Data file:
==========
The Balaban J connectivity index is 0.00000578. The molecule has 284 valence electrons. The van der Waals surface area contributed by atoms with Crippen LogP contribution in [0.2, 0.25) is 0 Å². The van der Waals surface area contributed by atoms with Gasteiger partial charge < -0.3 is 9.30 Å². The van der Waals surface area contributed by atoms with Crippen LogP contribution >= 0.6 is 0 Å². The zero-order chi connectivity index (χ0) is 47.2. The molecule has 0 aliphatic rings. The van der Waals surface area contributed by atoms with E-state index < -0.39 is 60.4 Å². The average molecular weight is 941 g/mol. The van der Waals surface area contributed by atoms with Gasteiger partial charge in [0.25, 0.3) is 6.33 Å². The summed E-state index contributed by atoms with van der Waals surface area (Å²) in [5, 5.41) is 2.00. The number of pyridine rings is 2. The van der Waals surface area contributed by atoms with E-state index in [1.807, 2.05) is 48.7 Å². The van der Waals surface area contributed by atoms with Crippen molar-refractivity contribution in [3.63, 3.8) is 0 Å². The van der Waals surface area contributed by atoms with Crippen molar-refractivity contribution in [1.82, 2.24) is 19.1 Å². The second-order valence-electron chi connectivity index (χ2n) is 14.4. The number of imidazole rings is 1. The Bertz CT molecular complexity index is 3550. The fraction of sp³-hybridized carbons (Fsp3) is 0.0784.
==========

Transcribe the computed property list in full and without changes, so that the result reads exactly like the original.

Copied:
The Balaban J connectivity index is 0.00000578. The molecule has 284 valence electrons. The van der Waals surface area contributed by atoms with Crippen LogP contribution in [0.2, 0.25) is 0 Å². The van der Waals surface area contributed by atoms with Gasteiger partial charge < -0.3 is 9.30 Å². The van der Waals surface area contributed by atoms with Crippen LogP contribution >= 0.6 is 0 Å². The zero-order chi connectivity index (χ0) is 47.2. The molecule has 0 aliphatic rings. The van der Waals surface area contributed by atoms with E-state index < -0.39 is 60.4 Å². The average molecular weight is 941 g/mol. The van der Waals surface area contributed by atoms with Gasteiger partial charge in [0.25, 0.3) is 6.33 Å². The summed E-state index contributed by atoms with van der Waals surface area (Å²) in [5, 5.41) is 2.00. The number of pyridine rings is 2. The van der Waals surface area contributed by atoms with E-state index in [1.807, 2.05) is 48.7 Å². The van der Waals surface area contributed by atoms with Crippen molar-refractivity contribution in [3.63, 3.8) is 0 Å². The van der Waals surface area contributed by atoms with Crippen molar-refractivity contribution in [1.82, 2.24) is 19.1 Å². The second-order valence-electron chi connectivity index (χ2n) is 14.4. The number of imidazole rings is 1. The Bertz CT molecular complexity index is 3550. The fraction of sp³-hybridized carbons (Fsp3) is 0.0784.